December 26, 2015: In the north (Shan State) three civilians died and three were sounded when a time bomb went off at a truck stop. Police found and neutralized another bomb that failed to go off. Kokang tribal rebels and their organization (MNDAA) were the main suspects. The MNDAA wants official recognition, something the government is reluctant to grant. The MNDAA is largely composed of ethnic Chinese who have long lived in northern Burma (as have other Chinese tribes). MNDAA used to be more political (communist) but that disappeared in 1989 when the Burmese Communist Party fell apart as a side effect of the collapse of communism in East Europe. MNDAA made peace with the government in 2009 but like most peace deals up north that did not last because the army kept operating in tribal territory. The Kokang and MNDAA have become a drug gang as have many of its tribal allies in the north. These included the SSA-S. The SSA-S is allied with the neighboring Wa and these two groups and the MNDAA are making a lot of money producing and smuggling drugs. Opium and heroin production have been revived in the past few years. Production of methamphetamine is huge. Called "yaba" ("crazy drug") locally, most of it is smuggled out via Thailand. Over the last few years, production of yaba tablets has soared. The meth labs are easier to conceal than poppy fields (opium is the sap of poppy plants) and the meth labs are believed to produce several hundred million tablets a year. The tribal rebels, especially ethnic Chinese tribes (like the Wa and MNDAA) use the profits to buy more weapons for their fighters, and run their rebel organizations.

December 25, 2015: In the north (Kachin State) there another landslide in the jade mining area, killing at least fifty people. These landslides are made possible by all the illegal jade mining, which often involves removing most of the vegetation on a hillside. With the trees and shrubs gone there is nothing to hold soil together when there are heavy rains. There was a similar disaster up there a month ago, which killed over a hundred people. All this brought rebel commander Wei Hsueh Kang a lot of unwanted publicity because of his control of the Jade trade. Burma is the main source of jade on the planet and exports about $4 billion worth each year. Yet only about one percent of that is taxed and half of the jade is found by illegal mining operations and is quietly sold to Chinese traders. Most of the illegal jade trade is controlled by generals who have connections inside China. The rest is controlled by rebels, mainly the Wa of the UWSA (United Wa State Army). Most of the jade is in the northern tribal territories and the army is constantly fighting with tribal rebels who are seeking to make some money in the jade producing areas. The military men are not giving up all their illegal businesses and the government, despite the 2011 elections that bought a civilian government to power. So far no one is willing to force the issue, at least not yet, especially when it comes to the lucrative illegal jade trade. A lot of the current fighting in Kachin State is a continuation of this decades old “Jade War.” Local tribes also point out that all the illegal jade and gold mining ruins many water supplies (streams and lakes) but since outsiders (military and tribal warlords) dominate and protect the illegal mining, no one cares about some bad water except a few locals.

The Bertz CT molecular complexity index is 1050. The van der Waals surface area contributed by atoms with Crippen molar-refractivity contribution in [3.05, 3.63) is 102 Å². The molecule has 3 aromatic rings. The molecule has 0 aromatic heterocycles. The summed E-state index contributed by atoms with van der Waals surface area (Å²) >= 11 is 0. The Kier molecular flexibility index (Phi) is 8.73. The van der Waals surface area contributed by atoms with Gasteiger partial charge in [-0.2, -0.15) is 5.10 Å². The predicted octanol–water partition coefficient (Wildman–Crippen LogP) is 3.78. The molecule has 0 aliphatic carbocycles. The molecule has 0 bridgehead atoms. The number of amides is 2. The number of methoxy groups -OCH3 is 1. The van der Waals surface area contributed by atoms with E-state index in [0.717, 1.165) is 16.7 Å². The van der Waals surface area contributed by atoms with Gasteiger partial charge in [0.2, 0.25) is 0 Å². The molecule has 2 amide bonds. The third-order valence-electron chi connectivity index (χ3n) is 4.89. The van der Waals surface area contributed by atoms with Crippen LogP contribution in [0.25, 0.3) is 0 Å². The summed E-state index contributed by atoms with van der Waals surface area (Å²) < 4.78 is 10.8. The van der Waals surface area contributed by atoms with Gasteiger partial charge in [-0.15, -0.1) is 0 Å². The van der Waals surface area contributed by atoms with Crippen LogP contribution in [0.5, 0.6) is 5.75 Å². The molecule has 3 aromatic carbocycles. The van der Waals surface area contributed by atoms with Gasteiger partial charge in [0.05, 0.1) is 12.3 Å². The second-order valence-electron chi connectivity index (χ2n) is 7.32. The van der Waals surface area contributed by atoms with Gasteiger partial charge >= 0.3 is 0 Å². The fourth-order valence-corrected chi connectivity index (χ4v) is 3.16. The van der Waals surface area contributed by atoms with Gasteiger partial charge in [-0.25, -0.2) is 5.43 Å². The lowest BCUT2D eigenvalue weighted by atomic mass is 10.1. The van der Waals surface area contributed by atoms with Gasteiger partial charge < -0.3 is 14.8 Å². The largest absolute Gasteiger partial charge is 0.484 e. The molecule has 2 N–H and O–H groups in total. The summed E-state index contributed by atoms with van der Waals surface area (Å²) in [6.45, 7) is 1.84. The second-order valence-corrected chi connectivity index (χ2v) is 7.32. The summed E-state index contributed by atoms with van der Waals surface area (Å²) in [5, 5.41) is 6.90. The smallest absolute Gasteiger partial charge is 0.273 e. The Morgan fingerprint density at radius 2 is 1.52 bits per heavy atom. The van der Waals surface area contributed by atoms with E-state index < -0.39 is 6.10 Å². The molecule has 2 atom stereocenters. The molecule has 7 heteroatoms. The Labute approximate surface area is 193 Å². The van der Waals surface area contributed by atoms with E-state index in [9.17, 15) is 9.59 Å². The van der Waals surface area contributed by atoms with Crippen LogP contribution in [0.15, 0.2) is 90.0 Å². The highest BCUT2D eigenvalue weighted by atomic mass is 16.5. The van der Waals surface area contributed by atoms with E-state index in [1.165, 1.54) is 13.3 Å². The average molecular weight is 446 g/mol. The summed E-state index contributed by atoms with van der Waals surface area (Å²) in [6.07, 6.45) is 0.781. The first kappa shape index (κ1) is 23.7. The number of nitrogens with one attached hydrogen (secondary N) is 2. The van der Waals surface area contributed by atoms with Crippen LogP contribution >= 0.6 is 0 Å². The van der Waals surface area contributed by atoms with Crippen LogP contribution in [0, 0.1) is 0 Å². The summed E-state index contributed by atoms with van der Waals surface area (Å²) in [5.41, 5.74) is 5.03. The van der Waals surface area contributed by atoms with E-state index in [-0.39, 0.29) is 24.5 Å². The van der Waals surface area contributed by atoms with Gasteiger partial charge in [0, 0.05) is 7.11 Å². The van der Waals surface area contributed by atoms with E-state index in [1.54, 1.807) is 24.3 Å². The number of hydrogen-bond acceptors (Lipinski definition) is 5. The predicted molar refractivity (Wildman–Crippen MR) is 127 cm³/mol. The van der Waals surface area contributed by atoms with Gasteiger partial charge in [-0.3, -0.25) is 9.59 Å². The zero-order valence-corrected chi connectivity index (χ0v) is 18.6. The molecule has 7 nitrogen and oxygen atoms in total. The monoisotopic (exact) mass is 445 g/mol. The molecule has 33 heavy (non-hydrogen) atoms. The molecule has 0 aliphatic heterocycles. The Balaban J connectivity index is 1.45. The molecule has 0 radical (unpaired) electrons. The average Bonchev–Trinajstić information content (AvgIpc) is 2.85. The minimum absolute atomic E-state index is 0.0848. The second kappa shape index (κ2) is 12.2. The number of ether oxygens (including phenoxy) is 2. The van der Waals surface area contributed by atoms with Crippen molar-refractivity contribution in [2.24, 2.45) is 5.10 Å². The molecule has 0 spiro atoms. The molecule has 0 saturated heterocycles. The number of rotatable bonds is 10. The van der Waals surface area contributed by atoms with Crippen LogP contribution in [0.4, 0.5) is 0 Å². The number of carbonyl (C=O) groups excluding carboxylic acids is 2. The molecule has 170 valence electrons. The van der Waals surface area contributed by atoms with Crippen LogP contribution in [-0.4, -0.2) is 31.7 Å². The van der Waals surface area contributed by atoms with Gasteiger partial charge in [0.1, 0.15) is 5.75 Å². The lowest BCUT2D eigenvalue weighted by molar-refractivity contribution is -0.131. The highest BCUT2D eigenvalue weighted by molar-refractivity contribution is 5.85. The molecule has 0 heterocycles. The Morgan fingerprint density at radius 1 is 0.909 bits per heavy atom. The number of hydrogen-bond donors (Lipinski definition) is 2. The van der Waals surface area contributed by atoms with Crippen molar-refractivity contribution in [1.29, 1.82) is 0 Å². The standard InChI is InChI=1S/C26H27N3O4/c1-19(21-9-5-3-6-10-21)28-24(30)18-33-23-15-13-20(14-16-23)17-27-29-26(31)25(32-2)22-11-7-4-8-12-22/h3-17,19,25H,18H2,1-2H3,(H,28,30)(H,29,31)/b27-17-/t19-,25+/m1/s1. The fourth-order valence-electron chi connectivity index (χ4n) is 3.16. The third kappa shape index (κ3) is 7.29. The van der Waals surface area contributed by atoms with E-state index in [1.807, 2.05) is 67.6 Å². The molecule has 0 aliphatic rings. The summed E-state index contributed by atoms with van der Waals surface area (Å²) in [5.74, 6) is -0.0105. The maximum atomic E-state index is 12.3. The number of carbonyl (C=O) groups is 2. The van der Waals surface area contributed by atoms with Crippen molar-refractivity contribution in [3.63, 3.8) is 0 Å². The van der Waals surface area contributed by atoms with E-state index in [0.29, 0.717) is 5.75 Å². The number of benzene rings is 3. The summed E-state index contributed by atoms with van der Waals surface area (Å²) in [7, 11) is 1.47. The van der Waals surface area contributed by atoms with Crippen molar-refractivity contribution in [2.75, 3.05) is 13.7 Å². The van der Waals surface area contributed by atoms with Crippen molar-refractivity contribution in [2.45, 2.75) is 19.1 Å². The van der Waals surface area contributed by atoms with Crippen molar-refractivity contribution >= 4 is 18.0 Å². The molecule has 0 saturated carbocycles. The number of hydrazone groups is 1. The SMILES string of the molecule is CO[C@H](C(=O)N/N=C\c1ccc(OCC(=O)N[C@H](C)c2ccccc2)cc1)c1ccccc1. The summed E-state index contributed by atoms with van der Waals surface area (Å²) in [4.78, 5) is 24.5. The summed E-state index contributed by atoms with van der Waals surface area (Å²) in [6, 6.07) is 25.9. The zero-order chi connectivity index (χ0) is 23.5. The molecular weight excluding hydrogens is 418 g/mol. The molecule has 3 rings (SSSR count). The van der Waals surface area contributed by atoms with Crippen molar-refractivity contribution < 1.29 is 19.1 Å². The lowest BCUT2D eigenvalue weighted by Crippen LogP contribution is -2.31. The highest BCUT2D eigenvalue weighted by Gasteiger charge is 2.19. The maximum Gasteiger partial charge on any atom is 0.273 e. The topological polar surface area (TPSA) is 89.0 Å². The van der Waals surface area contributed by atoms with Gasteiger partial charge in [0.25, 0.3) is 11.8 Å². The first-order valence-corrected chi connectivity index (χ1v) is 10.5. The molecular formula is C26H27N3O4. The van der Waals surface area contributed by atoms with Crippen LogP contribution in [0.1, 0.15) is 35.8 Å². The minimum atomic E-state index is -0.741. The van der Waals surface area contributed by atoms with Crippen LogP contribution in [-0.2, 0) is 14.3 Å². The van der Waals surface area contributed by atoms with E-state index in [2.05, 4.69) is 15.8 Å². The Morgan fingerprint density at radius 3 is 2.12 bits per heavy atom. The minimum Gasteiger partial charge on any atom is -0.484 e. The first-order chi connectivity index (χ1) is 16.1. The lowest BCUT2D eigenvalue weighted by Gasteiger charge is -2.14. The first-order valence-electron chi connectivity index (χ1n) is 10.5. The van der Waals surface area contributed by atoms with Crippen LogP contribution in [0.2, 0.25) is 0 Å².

December 24, 2015: The navy commissioned the second locally built frigate. Based on the Chinese Type 053 frigate, the new ship is a 1,400 ton vessel equipped with 76mm cannon, anti-ship missiles and torpedoes. The first locally made one entered service in March 2014 and the first one (made it China) entered service in 2010.

December 19, 2015: In the north (Shan State) MNDAA rebels clashed with troops and killed six soldiers and stole their weapons and equipment. MNDAA losses are unknown.


Article Archive

Myanmar: Current 2020 2019 2018 2017 2016 2015 2014 2013 2012 2011 2010



Help Keep Us From Drying Up

We need your help! Our subscription base has slowly been dwindling.

Each month we count on your contribute. You can support us in the following ways:

  1. Make sure you spread the word about us. Two ways to do that are to like us on Facebook and follow us on Twitter.
  2. Subscribe to our daily newsletter. We’ll send the news to your email box, and you don’t have to come to the site unless you want to read columns or see photos.
  3. You can contribute to the health of StrategyPage.
Subscribe   contribute   Close